In spirit, CISPA aims to clear the thicket of restrictions firms face when they try to share data about online attacks. In practice, as TechFreedom’s Berin Szoka and CEI’s Ryan Radia make clear in Red State , the law goes much further:

It would give companies blanket immunity from “any provision of law” that might limit the sharing of information about cybersecurity threats. That includes so-called net flow data, and other “big data” patterns of behavior that could indicate an attack is coming — but such data doesn’t include individuals’ private information. Yet, under CISPA, if a provider has a hunch that the contents of user emails or other online communications relate to a cyber threat, the provider may share this information with impunity.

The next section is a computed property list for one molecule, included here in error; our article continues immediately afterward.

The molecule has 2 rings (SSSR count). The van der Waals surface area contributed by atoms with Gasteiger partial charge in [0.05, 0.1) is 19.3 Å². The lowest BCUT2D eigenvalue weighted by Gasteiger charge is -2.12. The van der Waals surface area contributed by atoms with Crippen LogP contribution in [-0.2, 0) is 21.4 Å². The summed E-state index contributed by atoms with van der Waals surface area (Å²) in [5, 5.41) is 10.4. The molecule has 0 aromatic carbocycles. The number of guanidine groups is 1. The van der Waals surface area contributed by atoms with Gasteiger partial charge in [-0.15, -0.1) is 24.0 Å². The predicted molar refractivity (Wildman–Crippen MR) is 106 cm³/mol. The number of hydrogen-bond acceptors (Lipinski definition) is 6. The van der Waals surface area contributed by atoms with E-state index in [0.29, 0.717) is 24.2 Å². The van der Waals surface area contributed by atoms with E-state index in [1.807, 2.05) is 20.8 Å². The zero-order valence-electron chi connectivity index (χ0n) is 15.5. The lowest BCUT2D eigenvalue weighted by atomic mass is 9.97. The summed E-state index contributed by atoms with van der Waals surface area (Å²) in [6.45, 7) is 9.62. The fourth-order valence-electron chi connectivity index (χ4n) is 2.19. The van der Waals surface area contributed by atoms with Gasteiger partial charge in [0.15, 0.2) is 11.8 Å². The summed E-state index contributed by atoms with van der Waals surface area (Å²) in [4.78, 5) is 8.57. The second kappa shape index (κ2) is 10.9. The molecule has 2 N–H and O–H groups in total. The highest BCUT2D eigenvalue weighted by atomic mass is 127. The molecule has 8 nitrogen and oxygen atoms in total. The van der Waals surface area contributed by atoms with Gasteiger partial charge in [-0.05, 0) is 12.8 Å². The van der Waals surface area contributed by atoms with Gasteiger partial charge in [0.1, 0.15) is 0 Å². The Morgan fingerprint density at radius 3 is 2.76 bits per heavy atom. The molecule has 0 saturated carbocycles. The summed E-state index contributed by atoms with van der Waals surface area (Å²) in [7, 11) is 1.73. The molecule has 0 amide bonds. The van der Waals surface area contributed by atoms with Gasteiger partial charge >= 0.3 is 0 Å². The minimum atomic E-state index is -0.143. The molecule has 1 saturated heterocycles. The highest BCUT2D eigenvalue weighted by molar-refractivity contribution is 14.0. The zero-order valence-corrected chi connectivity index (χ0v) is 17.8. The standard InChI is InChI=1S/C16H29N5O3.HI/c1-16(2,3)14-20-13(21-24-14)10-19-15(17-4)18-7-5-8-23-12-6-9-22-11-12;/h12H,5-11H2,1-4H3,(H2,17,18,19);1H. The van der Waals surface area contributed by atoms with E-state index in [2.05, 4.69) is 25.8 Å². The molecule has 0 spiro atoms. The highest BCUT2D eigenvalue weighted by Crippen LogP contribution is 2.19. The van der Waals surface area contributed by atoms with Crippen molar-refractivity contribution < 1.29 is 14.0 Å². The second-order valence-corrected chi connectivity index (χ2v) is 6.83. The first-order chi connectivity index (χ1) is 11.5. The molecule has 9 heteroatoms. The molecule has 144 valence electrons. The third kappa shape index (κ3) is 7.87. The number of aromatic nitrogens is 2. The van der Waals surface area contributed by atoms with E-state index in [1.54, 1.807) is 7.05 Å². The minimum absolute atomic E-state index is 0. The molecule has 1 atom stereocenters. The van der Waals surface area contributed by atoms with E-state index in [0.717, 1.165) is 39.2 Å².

Despite what CISPA’s sponsors argue, the bill’s immunity provision doesn’t just nullify outdated privacy laws that arguably restrict how private companies run, and defend, their businesses; it provides blanket immunity from any conceivable liability, including for breaches of contract. Thus, in the name of clearing statutory barriers, CISPA would prevent private companies from making enforceable privacy promises to their users by contract or in a terms of service. These promises might include not sharing certain kinds of information with the government or simply de-identifying what is shared. But CISPA’s blanket immunity discourages private companies from competing on, or innovating in, privacy protection.

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